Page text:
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Donal O'Connor plays the fiddle for his son Sergio who is currently in an induced coma in Boston Children's Hospital Photo by: Family Hand Out

Irish twin making steady progress during life saving treatment in Boston

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Donal O'Connor plays the fiddle for his son Sergio who is currently in an induced coma in Boston Children's Hospital Photo by: Family Hand Out

The family of an Irish twin, currently undergoing a life-saving procedure at Boston Children’s Hospital, uses their traditional Irish music skills to aid his recovery.

Currently in an induced coma, Sergio O’Connor, a one-year-old twin from Dublin, was born with a rare condition called tracheo-esophageal fistula with long gap atresia. A five centimeter gap in his esophagus prevented him from eating, drinking or swallowing without the aid of medical equipment.  

Just over three weeks ago Sergio was flown to the U.S. by an Irish government jet to undergo a revolutionary procedure known as the Foker Process, which involves stimulating the growth of his esophagus.

“The doctors are amazed he is doing so well,” his father Donal O’Connor, told the Irish Voice on Tuesday.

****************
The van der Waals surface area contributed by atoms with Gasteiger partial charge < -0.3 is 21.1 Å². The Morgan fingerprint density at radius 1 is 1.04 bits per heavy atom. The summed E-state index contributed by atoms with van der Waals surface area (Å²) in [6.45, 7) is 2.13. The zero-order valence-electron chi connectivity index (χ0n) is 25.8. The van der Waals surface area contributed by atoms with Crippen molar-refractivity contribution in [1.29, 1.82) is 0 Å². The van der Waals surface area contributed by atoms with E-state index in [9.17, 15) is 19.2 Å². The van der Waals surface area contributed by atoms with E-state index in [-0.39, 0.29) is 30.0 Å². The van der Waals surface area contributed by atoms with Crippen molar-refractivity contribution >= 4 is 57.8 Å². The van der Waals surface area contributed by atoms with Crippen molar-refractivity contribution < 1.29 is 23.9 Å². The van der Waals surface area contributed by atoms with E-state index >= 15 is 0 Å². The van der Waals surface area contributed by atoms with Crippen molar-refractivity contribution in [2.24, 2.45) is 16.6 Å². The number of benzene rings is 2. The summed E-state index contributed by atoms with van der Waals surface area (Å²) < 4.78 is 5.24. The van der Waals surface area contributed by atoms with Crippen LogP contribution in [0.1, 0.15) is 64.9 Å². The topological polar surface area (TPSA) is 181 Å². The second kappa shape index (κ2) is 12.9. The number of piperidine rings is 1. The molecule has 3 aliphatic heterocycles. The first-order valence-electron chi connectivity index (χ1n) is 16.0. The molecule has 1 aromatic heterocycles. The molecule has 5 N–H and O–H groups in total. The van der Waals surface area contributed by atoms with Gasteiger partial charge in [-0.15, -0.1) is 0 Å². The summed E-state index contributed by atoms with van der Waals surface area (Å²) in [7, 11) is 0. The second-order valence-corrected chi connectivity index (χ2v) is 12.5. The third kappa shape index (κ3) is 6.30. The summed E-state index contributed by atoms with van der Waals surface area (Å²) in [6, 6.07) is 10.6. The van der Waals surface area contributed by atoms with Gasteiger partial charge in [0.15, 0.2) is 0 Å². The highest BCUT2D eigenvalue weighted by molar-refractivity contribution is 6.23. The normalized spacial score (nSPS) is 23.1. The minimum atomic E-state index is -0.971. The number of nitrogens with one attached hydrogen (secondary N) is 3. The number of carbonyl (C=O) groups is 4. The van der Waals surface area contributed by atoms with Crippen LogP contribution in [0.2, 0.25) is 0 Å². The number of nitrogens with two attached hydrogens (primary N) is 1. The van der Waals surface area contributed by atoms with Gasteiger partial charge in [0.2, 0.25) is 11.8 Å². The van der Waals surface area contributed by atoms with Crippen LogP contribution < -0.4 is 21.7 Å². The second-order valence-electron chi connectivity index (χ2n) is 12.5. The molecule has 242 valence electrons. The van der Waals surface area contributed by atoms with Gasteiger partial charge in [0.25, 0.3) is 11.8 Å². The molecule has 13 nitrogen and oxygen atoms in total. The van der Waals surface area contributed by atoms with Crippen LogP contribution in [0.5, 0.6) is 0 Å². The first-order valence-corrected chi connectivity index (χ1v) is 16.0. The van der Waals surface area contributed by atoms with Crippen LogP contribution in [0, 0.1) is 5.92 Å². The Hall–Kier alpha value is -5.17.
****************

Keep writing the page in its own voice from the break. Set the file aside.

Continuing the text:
Stepping away from his son’s bedside vigil, O’Connor said he likes to play the fiddle while his son sleeps.

“We have been playing lots of music,” he said.  “My parents have come over from Ireland and my father plays the tin whistle.

“His heart rate does go up sometimes. He does respond to it. We are not having a big session as we are very conscious about not making a lot of noise.”

Sergio underwent his first surgery on May 5, when doctors placed traction sutures in the end of his tiny esophagus. He was then placed in an induced coma while the two ends grow together.

Doctors had originally estimated Sergio would be in a coma for at least one month. However, a mere 10 days on there was less than a one centimeter gap remaining. They are so pleased with his progress that he is scheduled to have his second surgery later this week, weeks ahead of schedule.

“The second operation takes about 10 hours,” O’Connor said.  “They will try and reattach his esophagus.”

Although now retired, Dr. John Foker, the man who pioneered the treatment, met with O’Connor on Monday to deliver the positive prognosis.

“Dr. Foker knew all about Sergio. He gave us the good news,” he added.

“All the signs and signals have been great but we are not jumping the gun.”

Back in Dublin, Sergio’s mom Rosa and his twin brother Tadhg, check in daily through Skype and telephone.

“We would be lost without technology,” O’Connor says. 

Rosa, who is originally from Spain, spent the first two weeks in Boston before returning to Dublin to look after Sergio’s twin Tadhg, who was born in good health.

“It was really very difficult for her to leave,” O’Connor said.

“I do miss home,” he admits, adding that he missed Tadhg taking his first steps a few days ago.

“When I see the quality of healthcare here, it puts a smile on my face,” he adds.

For now the Dublin dad is staying optimistic.

“We are at the early stage,” Donal said. “We still have a few months of treatment ahead.”

For more information, updates or to donate to Sergeio's cause visit http://www.helpsergio.com/

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